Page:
The weird little photo-sharing site, now flush with VC cash, begins to layer necessary features into its service. Is it enough?
I went to see Dave Morin, CEO of Path, because I didn't understand the quirky little photo-sharing service. I had signed up and added a few friends, but found it a spare and unsatisfying social experience.
Path is the anti-Twitter and the anti-Facebook: You can only share your stream with 50 people. Compared with almost all other social services, it is closed off--and to some (like me)--claustrophobic. Path may be tapping into a need, though. Existing social services are too broad and, by design, encourage people to "friend" or follow others with wanton abandon. That, in turns, leads people to self-censor; if you have 1,000 friends, do you want to share genuinely intimate moments with all of them?
With Path, since you have a limited number of friends you can add, you have to decide for each person--is this person really among my closest friends? Then, OK, I can share a photo from my kid's hospital visit. It is true that you can do this in Facebook, with the "limited profile" feature. But according to Morin, who worked at Facebook and helped create the Facebook Platform, fewer than 5 percent of Facebook users use this feature.
So Path has locked itself into a slow growth curve. It'll never supernova like Facebook or Twitter did. Then there's an accessibility problem. Until very recently, only iPhone owners could use Path. If you wanted to share pictures with your mother but she didn't have an iPhone, you were both out of luck. That recently changed, as you can now "friend" people with just e-mail addresses; photos can be viewed in the e-mail messages people get.
Path also felt small due to its very limited interaction features. You could post photos and flag places and people, but you could neither add commentary (other than flagging a photo as being a "thing") nor get followers' comments on your posts. Today, finally, that's changing, as Path is adding a real-time commenting feature, Path Chat, to the iPhone version of the site. E-mail and Web commenting will get layered in later.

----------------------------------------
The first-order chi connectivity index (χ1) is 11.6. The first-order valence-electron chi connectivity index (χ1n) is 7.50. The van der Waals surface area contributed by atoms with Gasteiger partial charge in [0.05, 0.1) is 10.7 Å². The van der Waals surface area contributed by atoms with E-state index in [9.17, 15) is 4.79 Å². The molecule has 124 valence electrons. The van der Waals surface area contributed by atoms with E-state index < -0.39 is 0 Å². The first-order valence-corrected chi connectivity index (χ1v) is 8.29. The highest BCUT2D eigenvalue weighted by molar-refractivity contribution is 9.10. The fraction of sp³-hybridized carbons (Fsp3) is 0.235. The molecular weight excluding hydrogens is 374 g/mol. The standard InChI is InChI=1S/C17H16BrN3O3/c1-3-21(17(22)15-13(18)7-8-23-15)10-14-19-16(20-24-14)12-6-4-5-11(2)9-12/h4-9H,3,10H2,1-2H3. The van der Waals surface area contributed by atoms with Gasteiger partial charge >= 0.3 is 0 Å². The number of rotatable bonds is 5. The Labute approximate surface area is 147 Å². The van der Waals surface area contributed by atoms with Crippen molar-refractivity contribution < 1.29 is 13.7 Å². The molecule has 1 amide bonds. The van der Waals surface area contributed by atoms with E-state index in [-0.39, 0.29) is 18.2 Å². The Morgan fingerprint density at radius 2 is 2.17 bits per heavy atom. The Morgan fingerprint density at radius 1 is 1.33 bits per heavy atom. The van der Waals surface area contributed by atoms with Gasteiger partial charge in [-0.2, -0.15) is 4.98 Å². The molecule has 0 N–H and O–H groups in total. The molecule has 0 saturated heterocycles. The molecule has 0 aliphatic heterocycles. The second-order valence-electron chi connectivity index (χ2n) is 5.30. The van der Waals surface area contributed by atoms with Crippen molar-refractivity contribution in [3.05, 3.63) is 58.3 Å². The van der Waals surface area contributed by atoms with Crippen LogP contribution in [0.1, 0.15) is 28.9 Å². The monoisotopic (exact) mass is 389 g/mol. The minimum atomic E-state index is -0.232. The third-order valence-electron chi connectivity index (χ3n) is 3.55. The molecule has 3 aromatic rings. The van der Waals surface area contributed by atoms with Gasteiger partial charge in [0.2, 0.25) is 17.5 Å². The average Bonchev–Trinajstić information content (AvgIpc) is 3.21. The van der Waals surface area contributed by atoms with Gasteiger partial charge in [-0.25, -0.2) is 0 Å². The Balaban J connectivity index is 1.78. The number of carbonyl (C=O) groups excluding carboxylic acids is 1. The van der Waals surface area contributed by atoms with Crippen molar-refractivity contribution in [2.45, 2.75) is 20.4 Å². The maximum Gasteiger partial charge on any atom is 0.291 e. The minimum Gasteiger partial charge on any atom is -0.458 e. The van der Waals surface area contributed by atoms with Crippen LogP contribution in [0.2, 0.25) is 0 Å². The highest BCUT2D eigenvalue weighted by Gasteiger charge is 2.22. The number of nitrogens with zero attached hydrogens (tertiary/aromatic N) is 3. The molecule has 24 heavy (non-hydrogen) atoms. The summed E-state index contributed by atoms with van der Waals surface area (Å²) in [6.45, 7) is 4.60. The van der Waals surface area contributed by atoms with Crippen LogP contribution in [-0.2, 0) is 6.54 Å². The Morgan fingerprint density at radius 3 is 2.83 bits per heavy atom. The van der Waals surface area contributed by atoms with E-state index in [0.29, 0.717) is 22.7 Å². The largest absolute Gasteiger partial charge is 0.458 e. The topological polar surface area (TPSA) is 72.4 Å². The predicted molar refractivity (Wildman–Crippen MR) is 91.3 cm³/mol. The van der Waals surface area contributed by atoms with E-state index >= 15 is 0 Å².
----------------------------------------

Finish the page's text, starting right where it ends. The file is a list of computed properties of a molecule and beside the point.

Commenting makes Path an actual dialog. Prior to this feature, it felt like a broadcast service (Twitter at its worst) but with a really weak transmitting antenna due to the follower count limitation. Now that you can actually put captions on photos and have a dialogue with your friends, it's like a more intimate and better-looking Facebook.
An Android version of Path is also in development. So is some form of Facebook integration.
The real puzzler for me is Path's business model. It's a free service, but it has a tight governor on user growth. It'll get location-based ads at some point, says Morin, but without an aggressive user growth model that won't generate much money. The real revenue stream, Morin says, hinges on the big existing market for "expression goods"--custom personal trinkets spun off from users' content. Initially I thought this meant that Path users would be able to throw personalized, virtual sheep at each other, but perhaps there's a bit more to it. Photo sharing sites make money when users buy prints, mugs, shirts, and calendars, for example. And if Path becomes the site where you share the kinds of pictures that find their way onto mugs, there might be a few bucks in that.
Morin points out that services like Evernote and Dropbox, which are free, not necessarily social, and have rabid fans, "convert" their users to paid accounts at a very high rate, 5 percent to 10 percent. I admit I still don't see people signing up to pay for a limited social network, although if (big if) close family and friend circles start to rely on this service, some users could be convinced to upgrade to a paid account if they got additional features, perhaps optional Instagram-like effects for their photos. Or, maybe, a higher friend-count maximum, even if that would be antithetical to Path as it is today.
I get Path now, although personally it's still not working for me as a must-have sharing service. Nor does it read for me as a killer business. The team is top-notch, though. Investors Kleiner-Perkins and Index Ventures have put $8.5 million into this operation, clearly betting on the team's ability to carve a bit of the social network space out of Facebook's hide. I wouldn't bet against this team, especially now that it's well-funded enough that it can take big risks and change directions a few times. I would only bet that if Path succeeds, the product won't look much like the Path we know today.
Related: Path, Instagram, and what the 'Facebook mafia' sees.